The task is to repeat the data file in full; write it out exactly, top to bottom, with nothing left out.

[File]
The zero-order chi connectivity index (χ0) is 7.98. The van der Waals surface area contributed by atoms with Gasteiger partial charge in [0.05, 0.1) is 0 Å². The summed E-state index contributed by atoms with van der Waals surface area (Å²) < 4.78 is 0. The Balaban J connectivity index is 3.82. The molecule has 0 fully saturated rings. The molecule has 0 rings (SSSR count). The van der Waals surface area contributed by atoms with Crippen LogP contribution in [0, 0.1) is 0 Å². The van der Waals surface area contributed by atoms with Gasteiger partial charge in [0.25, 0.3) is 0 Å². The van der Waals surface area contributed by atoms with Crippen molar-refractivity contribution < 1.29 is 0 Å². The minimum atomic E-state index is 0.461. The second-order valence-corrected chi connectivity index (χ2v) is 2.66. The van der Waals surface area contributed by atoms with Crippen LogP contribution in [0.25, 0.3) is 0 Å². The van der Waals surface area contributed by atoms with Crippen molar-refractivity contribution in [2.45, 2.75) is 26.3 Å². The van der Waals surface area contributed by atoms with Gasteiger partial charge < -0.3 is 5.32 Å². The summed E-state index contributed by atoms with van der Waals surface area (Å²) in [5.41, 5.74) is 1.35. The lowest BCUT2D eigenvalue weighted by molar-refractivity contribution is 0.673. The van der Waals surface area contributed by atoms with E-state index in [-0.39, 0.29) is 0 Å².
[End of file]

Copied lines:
The zero-order chi connectivity index (χ0) is 7.98. The van der Waals surface area contributed by atoms with Gasteiger partial charge in [0.05, 0.1) is 0 Å². The summed E-state index contributed by atoms with van der Waals surface area (Å²) < 4.78 is 0. The Balaban J connectivity index is 3.82. The molecule has 0 fully saturated rings. The molecule has 0 rings (SSSR count). The van der Waals surface area contributed by atoms with Crippen LogP contribution in [0, 0.1) is 0 Å². The van der Waals surface area contributed by atoms with Gasteiger partial charge in [0.25, 0.3) is 0 Å². The van der Waals surface area contributed by atoms with Crippen molar-refractivity contribution < 1.29 is 0 Å². The minimum atomic E-state index is 0.461. The second-order valence-corrected chi connectivity index (χ2v) is 2.66. The van der Waals surface area contributed by atoms with Crippen LogP contribution in [0.25, 0.3) is 0 Å². The van der Waals surface area contributed by atoms with Crippen molar-refractivity contribution in [2.45, 2.75) is 26.3 Å². The van der Waals surface area contributed by atoms with Gasteiger partial charge < -0.3 is 5.32 Å². The summed E-state index contributed by atoms with van der Waals surface area (Å²) in [5.41, 5.74) is 1.35. The lowest BCUT2D eigenvalue weighted by molar-refractivity contribution is 0.673. The van der Waals surface area contributed by atoms with E-state index in [-0.39, 0.29) is 0 Å².